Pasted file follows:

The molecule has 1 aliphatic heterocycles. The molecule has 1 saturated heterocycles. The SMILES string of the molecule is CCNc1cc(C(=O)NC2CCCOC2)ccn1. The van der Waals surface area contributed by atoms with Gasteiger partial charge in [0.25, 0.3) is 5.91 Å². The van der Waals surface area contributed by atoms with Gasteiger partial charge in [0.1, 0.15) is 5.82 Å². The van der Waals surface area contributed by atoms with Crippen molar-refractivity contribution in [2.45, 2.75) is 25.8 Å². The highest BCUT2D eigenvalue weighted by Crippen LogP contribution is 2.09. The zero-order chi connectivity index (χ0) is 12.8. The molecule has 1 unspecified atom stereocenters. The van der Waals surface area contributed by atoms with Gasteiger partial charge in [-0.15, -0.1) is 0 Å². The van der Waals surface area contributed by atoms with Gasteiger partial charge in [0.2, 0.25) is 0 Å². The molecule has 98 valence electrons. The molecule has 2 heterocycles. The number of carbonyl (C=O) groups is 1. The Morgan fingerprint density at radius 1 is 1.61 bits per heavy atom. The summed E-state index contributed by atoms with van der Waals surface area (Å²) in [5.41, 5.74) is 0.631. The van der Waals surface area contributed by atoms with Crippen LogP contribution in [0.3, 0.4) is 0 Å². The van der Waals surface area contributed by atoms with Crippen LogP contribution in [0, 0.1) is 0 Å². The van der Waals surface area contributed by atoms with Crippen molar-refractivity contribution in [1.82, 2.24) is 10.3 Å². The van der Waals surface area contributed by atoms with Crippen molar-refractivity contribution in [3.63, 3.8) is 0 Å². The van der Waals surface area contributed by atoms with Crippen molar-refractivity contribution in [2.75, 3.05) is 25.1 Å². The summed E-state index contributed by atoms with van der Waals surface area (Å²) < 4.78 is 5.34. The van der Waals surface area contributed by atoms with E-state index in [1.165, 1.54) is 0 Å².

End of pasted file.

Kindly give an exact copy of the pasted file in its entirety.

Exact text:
The molecule has 1 aliphatic heterocycles. The molecule has 1 saturated heterocycles. The SMILES string of the molecule is CCNc1cc(C(=O)NC2CCCOC2)ccn1. The van der Waals surface area contributed by atoms with Gasteiger partial charge in [0.25, 0.3) is 5.91 Å². The van der Waals surface area contributed by atoms with Gasteiger partial charge in [0.1, 0.15) is 5.82 Å². The van der Waals surface area contributed by atoms with Crippen molar-refractivity contribution in [2.45, 2.75) is 25.8 Å². The highest BCUT2D eigenvalue weighted by Crippen LogP contribution is 2.09. The zero-order chi connectivity index (χ0) is 12.8. The molecule has 1 unspecified atom stereocenters. The van der Waals surface area contributed by atoms with Gasteiger partial charge in [-0.15, -0.1) is 0 Å². The van der Waals surface area contributed by atoms with Gasteiger partial charge in [0.2, 0.25) is 0 Å². The molecule has 98 valence electrons. The molecule has 2 heterocycles. The number of carbonyl (C=O) groups is 1. The Morgan fingerprint density at radius 1 is 1.61 bits per heavy atom. The summed E-state index contributed by atoms with van der Waals surface area (Å²) in [5.41, 5.74) is 0.631. The van der Waals surface area contributed by atoms with Crippen LogP contribution in [0.3, 0.4) is 0 Å². The van der Waals surface area contributed by atoms with Crippen LogP contribution in [0, 0.1) is 0 Å². The van der Waals surface area contributed by atoms with Crippen molar-refractivity contribution in [1.82, 2.24) is 10.3 Å². The van der Waals surface area contributed by atoms with Crippen molar-refractivity contribution in [3.63, 3.8) is 0 Å². The van der Waals surface area contributed by atoms with Crippen molar-refractivity contribution in [2.75, 3.05) is 25.1 Å². The summed E-state index contributed by atoms with van der Waals surface area (Å²) < 4.78 is 5.34. The van der Waals surface area contributed by atoms with E-state index in [1.165, 1.54) is 0 Å².